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As autumn slowly draws us into winter here in North America, I am reminded of the beautiful gingko tree in my front yard. As the days shorten its lovely, thick green leaves turn a uniform yellow golden color. The tree is truly stunning. The fall color daily reminds me that the tree will soon be bare. 

The interesting thing about this tree is not just the ways in which it changes with the seasons, but the very particular way it loses its leaves. 

Unlike other deciduous trees, most of the bright yellow leaves come down in a single day. Once, I left for the gym in the morning and all the leaves were still on the tree. I returned a couple of hours later to find most leaves on the ground. If I’m lucky enough to be there when they begin to fall, it sounds as if it is raining leaves. 

My experience with other deciduous trees influenced what I thought would happen. Maple, ash, tulip, and sycamore – trees in my neighborhood – lost their leaves slowly. I would see some of them blowing loose on a breezy day. Others were brought down by wind and rain. As summer ended and colder temperatures arrived, I would appreciate the deepening crunch of dried leaves. 

Leaves on the ground came to be a symbol of the transition of seasons.

Recently I relocated to Arizona. The climate here has been teaching me about seasons of change. Not only am I recalibrating my life to a new time zone and community, but I am also learning to look for indicators of autumn. What seems like stark seasonal cues in the Midwest are very subtle here.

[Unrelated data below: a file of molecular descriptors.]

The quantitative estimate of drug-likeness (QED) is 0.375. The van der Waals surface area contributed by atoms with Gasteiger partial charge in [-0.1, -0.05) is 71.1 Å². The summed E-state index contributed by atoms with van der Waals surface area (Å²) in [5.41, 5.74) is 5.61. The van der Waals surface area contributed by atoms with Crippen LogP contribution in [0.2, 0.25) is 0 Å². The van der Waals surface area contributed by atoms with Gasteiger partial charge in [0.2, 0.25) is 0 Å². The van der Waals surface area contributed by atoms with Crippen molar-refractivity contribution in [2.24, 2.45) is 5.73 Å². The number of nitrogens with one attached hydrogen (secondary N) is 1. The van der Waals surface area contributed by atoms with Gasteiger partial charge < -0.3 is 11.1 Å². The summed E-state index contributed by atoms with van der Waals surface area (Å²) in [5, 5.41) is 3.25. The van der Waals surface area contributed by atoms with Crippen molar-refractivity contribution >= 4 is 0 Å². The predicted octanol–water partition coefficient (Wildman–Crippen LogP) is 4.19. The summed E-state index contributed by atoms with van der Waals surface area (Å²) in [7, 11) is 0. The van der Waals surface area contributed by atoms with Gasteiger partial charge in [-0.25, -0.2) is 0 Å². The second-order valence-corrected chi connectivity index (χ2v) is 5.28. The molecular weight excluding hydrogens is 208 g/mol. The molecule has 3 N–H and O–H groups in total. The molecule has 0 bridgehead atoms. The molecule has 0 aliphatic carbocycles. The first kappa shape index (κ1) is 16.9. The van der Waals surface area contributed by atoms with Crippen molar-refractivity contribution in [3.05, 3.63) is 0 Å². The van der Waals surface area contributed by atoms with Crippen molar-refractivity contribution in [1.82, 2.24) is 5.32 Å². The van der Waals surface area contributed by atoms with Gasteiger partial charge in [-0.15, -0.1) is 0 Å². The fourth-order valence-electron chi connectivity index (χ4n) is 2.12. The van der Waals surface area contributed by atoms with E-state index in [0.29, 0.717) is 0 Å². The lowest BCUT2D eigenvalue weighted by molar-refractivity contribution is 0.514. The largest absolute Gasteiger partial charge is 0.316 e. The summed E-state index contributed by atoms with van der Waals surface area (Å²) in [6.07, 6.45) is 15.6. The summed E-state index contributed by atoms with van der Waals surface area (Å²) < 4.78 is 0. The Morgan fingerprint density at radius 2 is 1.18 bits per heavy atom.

For instance, the cooling temperatures, the slowly shifting location of sunrise and sunset, and the possibility of taking a late morning walk or enjoying an outdoor yoga class have become real. The air conditioner isn’t running 24/7 and I can drive with my car windows open. These subtle cues are a stark contrast to the visual and temperature changes in the Midwest. They don’t mean that nothing is happening, but rather that I need to be more observant. 

Whether in the Midwest or Arizona, seasonal changes remind me that everything changes. Changes both internal and external occur because of times of great transition. They can feel like slow steady losses or sudden all-at-once shifts. They can seem so subtle as to be unnoticeable unless we are really looking. 

Even what can seem like the hardest season of our lives is not the final story.

If you are in the midst of a seismic change, look for the small indicators that something more is happening. Find ways to remind yourself that things won’t always be this way. Seek out friends tapping into your support network to remind you that you are not where you were. Ask for help; find a transition coach or a therapist. Trust that what may look like a lack of movement may actually be very small shifts that are bringing you forward towards wholehearted living.

Share in the comments your favorite way to remind yourself that change is possible.

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